Range mass: 15 to 30 kg.
Range length: 115 to 201 cm.
Other Physical Features: endothermic ; bilateral symmetry
Sexual Dimorphism: male larger
Sundaland clouded leopards are primarily forest-dwellers, however, they have been observed in other habitats as well. They are most abundant in hilly areas on the island of Sumatra, and have been observed in the lowland rain forests of Borneo as well, below 1500 m. Evidence suggests that they occupy low-elevation habitats due to the absence of large predators such as tigers. They are often sighted on the periphery of logged forests and close to human civilizations, likely due to extensive habitat loss occurring throughout its geographic range. Sundaland clouded leopards are about six times more abundant on Borneo than on Sumatra. They are highly arboreal and are particularly fond of trees overhanging ridges or cliffs. In areas containing tigers, a known predator of Sundaland clouded leopards, they rarely descend to the ground and are thought to travel through the canopy. They appear to be more arboreal on the island of Sumatra than in other areas of their geographic range, possibly due to sympatry with tigers. Despite their highly arboreal nature, they occasionally travel alongside logging roads as well.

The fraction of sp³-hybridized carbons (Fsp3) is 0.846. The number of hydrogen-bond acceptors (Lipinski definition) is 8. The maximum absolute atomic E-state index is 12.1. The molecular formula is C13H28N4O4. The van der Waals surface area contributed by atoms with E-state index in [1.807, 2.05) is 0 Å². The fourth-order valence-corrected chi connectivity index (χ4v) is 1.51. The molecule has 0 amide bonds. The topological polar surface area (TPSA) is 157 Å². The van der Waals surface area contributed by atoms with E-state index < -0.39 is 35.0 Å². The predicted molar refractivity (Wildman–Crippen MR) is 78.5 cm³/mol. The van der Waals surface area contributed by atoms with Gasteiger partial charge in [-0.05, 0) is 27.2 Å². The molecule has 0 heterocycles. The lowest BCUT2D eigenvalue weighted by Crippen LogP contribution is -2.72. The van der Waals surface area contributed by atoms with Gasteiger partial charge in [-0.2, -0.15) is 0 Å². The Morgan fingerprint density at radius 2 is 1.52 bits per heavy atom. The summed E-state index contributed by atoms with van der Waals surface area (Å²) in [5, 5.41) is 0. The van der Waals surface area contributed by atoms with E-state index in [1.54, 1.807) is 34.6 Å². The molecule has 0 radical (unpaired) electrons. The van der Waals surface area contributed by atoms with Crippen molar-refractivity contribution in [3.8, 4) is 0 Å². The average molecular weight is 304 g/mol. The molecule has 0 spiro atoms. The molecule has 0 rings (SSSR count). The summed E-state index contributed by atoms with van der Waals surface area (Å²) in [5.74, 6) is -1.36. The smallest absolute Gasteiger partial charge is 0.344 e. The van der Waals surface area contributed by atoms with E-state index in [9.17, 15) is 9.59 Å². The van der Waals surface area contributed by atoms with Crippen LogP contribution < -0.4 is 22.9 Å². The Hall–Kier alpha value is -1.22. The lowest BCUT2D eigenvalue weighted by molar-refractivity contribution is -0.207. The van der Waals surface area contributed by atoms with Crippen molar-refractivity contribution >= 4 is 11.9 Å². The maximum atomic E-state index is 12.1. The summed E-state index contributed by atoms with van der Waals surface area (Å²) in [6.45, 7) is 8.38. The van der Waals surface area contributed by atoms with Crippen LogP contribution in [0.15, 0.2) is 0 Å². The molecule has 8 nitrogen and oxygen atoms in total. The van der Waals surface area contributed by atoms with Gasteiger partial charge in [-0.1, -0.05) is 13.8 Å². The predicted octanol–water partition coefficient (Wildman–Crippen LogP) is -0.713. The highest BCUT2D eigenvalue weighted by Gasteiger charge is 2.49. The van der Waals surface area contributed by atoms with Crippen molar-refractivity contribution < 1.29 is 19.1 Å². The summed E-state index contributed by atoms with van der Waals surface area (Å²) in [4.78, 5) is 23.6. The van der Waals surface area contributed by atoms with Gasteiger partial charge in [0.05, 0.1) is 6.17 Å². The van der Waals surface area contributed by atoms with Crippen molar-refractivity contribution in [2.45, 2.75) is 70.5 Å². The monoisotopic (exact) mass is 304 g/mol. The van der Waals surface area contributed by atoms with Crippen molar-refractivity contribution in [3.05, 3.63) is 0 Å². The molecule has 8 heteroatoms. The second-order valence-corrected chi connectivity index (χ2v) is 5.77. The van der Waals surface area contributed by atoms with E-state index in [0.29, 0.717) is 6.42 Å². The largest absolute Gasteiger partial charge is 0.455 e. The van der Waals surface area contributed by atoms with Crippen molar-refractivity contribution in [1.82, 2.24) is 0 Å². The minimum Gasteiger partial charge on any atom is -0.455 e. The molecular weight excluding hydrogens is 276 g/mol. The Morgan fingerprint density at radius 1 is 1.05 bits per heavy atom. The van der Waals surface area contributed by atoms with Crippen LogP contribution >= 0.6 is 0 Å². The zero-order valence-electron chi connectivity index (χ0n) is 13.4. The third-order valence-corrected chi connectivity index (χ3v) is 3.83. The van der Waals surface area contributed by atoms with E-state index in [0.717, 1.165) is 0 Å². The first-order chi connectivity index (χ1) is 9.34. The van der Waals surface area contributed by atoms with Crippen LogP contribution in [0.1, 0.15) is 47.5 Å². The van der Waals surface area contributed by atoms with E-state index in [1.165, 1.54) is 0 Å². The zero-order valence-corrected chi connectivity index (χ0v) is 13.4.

Range elevation: < 1500 (low) m.
Habitat Regions: tropical ; terrestrial
Terrestrial Biomes: forest
Habitat and Ecology
Habitat and Ecology
On Sumatra the Sunda clouded leopard occurs most probably in much lower densities (1.29/100 km²: Hutajulu et al. 2007) than on Borneo (6.4/100 km²: A. Hearn and J. Ross pers. comm. 2007 - 9/100 km²: Wilting et al. 2006). One explanation for this lower density might be that on Sumatra the clouded leopard co-occurs sympatric with the tiger, whereas on Borneo the clouded leopard is the largest carnivore
From local hunters, Rabinowitz et al. (1987) collected reports of clouded leopards with kills of a wide variety of prey, including young sambar deer, barking deer, mouse deer, bearded pig, palm civet, gray leaf monkey, fish and porcupine.